• Politics
    HuffPost Canada

    U.S. Withholding N95 Masks, Turning Away Canadians On Cruises Sparks Outrage On Social Media

    Canada has a long history of helping the U.S. in times of crisis. Now the novel coronavirus has many claiming the U.S. government is turning its back on its strongest ally.

  • U.S.
    Yahoo Style UK

    Mum shares heartbreaking last picture of her children in car before two died in a collision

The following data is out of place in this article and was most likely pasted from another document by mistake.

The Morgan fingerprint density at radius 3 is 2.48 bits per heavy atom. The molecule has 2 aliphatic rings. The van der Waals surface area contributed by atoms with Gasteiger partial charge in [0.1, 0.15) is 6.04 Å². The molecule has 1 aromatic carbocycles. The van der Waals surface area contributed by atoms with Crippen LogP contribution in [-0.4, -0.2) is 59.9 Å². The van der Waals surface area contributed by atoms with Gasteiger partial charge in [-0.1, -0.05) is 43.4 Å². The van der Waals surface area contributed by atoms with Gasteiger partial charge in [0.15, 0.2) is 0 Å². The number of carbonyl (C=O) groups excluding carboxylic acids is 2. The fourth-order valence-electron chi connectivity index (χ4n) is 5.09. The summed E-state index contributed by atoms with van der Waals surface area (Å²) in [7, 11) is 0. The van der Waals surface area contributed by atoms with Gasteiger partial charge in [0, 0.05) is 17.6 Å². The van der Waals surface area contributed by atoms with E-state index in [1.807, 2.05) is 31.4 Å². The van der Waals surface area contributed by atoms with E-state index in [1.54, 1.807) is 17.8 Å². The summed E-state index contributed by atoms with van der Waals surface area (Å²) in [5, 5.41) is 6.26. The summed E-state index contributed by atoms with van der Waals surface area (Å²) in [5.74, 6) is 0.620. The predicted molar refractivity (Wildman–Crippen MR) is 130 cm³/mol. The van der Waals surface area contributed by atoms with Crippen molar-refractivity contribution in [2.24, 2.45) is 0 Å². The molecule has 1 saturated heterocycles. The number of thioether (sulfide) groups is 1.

Eran Jones believes the rules surrounding children's car seats need to be tighter.

  • Lifestyle
    PureWow

    The Best Way to Heat Up Pizza? Cheese Side Down. Here’s How to Do It

    The only thing more exciting than ordering in an enormous takeout pizza is the prospect of leftovers the next day. But if you’re not eating a cold piece of ’za straight from the fridge, what’s the best way to...

  • Style
    Harper's Bazaar

    Emily Ratajkowski Shares a Steamy Nude Photo with Fans During Quarantine

    But can you spot her husband, Sebastian Bear-McClard? 👀

  • World
    Bloomberg

    As China Reopens, Africa’s Woes Threaten to Starve Its Factories